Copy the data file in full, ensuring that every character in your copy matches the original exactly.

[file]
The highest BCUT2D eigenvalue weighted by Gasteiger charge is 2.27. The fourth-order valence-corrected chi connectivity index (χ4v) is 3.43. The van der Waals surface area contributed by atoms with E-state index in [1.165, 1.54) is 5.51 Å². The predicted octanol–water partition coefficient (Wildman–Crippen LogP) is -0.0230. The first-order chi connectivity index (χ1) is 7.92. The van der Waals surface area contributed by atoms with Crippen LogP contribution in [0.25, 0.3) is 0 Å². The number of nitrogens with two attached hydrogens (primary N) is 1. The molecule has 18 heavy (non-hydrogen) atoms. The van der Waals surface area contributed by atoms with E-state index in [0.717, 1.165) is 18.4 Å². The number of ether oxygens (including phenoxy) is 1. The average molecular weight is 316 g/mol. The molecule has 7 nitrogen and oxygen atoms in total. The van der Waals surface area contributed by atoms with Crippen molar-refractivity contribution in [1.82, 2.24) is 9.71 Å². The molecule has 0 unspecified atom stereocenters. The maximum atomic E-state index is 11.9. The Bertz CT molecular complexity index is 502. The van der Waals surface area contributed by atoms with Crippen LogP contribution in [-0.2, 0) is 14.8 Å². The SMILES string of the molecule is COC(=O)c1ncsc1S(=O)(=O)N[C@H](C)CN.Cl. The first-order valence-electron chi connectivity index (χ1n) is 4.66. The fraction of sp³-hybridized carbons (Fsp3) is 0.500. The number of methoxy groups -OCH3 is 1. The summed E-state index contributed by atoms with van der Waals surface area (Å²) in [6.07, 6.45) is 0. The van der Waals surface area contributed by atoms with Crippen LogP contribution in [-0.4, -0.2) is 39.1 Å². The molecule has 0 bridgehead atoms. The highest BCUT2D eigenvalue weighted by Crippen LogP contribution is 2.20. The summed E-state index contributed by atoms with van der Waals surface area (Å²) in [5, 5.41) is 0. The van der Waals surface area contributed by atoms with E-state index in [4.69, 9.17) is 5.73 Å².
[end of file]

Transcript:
The highest BCUT2D eigenvalue weighted by Gasteiger charge is 2.27. The fourth-order valence-corrected chi connectivity index (χ4v) is 3.43. The van der Waals surface area contributed by atoms with E-state index in [1.165, 1.54) is 5.51 Å². The predicted octanol–water partition coefficient (Wildman–Crippen LogP) is -0.0230. The first-order chi connectivity index (χ1) is 7.92. The van der Waals surface area contributed by atoms with Crippen LogP contribution in [0.25, 0.3) is 0 Å². The number of nitrogens with two attached hydrogens (primary N) is 1. The molecule has 18 heavy (non-hydrogen) atoms. The van der Waals surface area contributed by atoms with E-state index in [0.717, 1.165) is 18.4 Å². The number of ether oxygens (including phenoxy) is 1. The average molecular weight is 316 g/mol. The molecule has 7 nitrogen and oxygen atoms in total. The van der Waals surface area contributed by atoms with Crippen molar-refractivity contribution in [1.82, 2.24) is 9.71 Å². The molecule has 0 unspecified atom stereocenters. The maximum atomic E-state index is 11.9. The Bertz CT molecular complexity index is 502. The van der Waals surface area contributed by atoms with Crippen LogP contribution in [-0.2, 0) is 14.8 Å². The SMILES string of the molecule is COC(=O)c1ncsc1S(=O)(=O)N[C@H](C)CN.Cl. The first-order valence-electron chi connectivity index (χ1n) is 4.66. The fraction of sp³-hybridized carbons (Fsp3) is 0.500. The number of methoxy groups -OCH3 is 1. The summed E-state index contributed by atoms with van der Waals surface area (Å²) in [6.07, 6.45) is 0. The van der Waals surface area contributed by atoms with Crippen LogP contribution in [-0.4, -0.2) is 39.1 Å². The molecule has 0 bridgehead atoms. The highest BCUT2D eigenvalue weighted by Crippen LogP contribution is 2.20. The summed E-state index contributed by atoms with van der Waals surface area (Å²) in [5, 5.41) is 0. The van der Waals surface area contributed by atoms with E-state index in [4.69, 9.17) is 5.73 Å².